But Musical.ly, a Chinese social networking startup, gets them.
“You know what a dab is, right?” says Louis Yang, co-founder and CEO of Musical.ly. When I look confused, he shoots me an incredulous look.
Louis stretches out his left arm in a salute and tucks his head into the crook of his right arm. “This is called a dab,” he explains. “The kids in the US, they really want people to dab. In everything.”
Musical.ly took off last summer, about half a year after it launched its first app. The 15-second video platform was a hit with North American teens, rising to the top of app store rankings next to Instagram and Snapchat. What started off as a platform for lip-synced music videos has now expanded to include all kinds of performances, from comedy skits to dancing. Some ‘Musers’ (Musical.ly users) have even found fame through the app, launching their own clothing lines or going on music tours.
Now, the Shanghai-based startup is working on a live streaming app called Live.ly.
“Live.ly is the platform for people to engage the fans and to engage their friends,” says Louis. Unlike Musical.ly, the focus is on connecting with friends, not strangers, he says.
Five virtual coins buys you a panda; 1000 coins buys you Trump’s face.
Live.ly is less about building a portfolio of videos and more about daily footage and peer-to-peer interaction, hence the live streaming. It’s also more immediate. Each user has their own channel, which includes photos, videos, and live streams. But Live.ly channels are deliberately ephemeral. If you don’t update your channel with new content within 24 hours, your footage disappears.
“You just keep posting. If you don’t add new content, you just fade out like this,” he says, pointing to a test user’s account, where their channel shows white static.
So far, Live.ly’s been a hit with Musical.ly’s loyal teen fanbase. Just a few days after the app launched in June, it surged to the top of app store rankings. About 60 percent of Live.ly users come from Musical.ly, says Louis. Part of that is by design: there’s significant crossover between the two apps. For instance, Live.ly lets Musical.ly users pull their existing fanbase into the app.
What’s fascinating about Musical.ly’s new app is how it merges Chinese and Western product features. In the app’s live broadcasts, for example, users can send virtual gifts, a feature that’s more characteristic of Chinese live streaming platforms than Western equivalents, such as Periscope and Facebook Live. Of course, Live.ly’s virtual gifts are designed to cater to teenage tastes. Five virtual coins buys you a panda; 1000 coins buys you Trump’s face.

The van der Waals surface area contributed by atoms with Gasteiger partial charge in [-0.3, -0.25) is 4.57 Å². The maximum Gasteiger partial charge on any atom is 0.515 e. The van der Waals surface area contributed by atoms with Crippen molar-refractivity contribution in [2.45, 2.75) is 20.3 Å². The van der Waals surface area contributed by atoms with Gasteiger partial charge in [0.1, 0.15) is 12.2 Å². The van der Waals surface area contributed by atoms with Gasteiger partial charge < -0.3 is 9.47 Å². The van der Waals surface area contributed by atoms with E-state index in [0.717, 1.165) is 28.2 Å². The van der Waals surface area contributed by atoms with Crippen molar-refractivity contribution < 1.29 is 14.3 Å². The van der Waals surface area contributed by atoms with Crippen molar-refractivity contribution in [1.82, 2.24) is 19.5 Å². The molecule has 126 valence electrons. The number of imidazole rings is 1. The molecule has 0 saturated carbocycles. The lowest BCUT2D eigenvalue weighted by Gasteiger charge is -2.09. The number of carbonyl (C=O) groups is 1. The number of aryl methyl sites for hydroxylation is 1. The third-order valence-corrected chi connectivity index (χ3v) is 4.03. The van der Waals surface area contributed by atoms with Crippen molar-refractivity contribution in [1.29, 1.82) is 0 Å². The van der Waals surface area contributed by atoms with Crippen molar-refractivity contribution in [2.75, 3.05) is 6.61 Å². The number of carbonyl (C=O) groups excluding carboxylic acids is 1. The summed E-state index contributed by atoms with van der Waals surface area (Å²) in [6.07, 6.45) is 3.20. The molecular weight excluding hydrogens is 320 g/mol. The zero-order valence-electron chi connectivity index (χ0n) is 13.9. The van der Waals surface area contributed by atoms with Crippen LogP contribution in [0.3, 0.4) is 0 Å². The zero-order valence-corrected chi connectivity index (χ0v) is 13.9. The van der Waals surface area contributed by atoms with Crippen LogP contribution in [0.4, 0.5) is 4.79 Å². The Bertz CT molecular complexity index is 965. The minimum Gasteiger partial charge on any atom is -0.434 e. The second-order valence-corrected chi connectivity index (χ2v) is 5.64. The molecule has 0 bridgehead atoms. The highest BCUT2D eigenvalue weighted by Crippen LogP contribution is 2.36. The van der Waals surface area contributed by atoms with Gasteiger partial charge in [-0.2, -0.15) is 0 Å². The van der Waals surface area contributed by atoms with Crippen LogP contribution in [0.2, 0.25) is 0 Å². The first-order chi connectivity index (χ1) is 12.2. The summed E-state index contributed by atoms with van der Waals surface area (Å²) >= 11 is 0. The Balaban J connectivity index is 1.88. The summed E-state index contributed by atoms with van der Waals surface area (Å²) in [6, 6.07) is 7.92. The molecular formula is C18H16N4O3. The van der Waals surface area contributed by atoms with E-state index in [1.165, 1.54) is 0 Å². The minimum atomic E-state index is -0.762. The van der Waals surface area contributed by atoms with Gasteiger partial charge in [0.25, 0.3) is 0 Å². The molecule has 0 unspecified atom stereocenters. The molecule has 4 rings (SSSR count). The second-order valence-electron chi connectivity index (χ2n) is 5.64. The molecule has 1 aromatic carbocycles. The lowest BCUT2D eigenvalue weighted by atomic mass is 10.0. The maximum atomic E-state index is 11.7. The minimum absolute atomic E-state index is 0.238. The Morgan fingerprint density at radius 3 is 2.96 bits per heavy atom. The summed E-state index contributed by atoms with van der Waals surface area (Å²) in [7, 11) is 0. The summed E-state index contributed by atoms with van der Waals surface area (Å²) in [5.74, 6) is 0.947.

Live.ly also supports danmu or floating comments that scroll across the screen. Danmu, which originated in Japan, is a popular feature in Chinese video and live streaming sites, most notably Bilibili. Now, American teens are adopting it as well.
“The kids care more about the reaction than the show itself,” says Louis. “We just see that [as an] interesting interaction first between friends, second between the influencer and their followers,” he continues, referring to Live.ly’s virtual gifts. “This is a way for people to show their love.”
Watch and learn
Musical.ly’s meteoric rise doesn’t speak to any special knowledge on teenagers or the North American market. In fact, when the Chinese company first launched Musical.ly, it ran into localization challenges like addressing cyber bullying, a sensitive topic for US parents.
Now, Musical.ly has over 90 million users, with 40 percent in the US, 40 percent in Europe, and the remaining 20 percent spread among South America and Asia.
The company’s secret sauce is simple: listen to your users.
“We observe the data,” says Louis. Live.ly’s focus on more intimate reactions was a result of that, for example. “In Musical.ly, on average, we see that there are more than ten friends – I mean real-life friends – per user.”
The company has a team dedicated to watching trending content on its apps, like the mannequin challenge where people pretend to be frozen. Musical.ly also communicates directly with its users through WeChat, a popular social messaging app in China.
“We create different groups and people are talking about what’s cool and what’s not cool there,” says Louis. “They use WeChat to report bugs to us and they use WeChat to give suggestions.” The company will even take suggested features and put them directly into Musical.ly’s product road map.
Going forward, Musical.ly plans to expand the functionality on Live.ly, adding video communication features like video chat. And with the recent demise of Vine, the Chinese startup plans to seize more of the video-based social media market as well.
“Actually, we have seen that […] top Viners are migrating to Musical.ly. They are finding a new home,” says Louis, smiling. “To welcome them, we are designing some Vine features into Musical.ly.”
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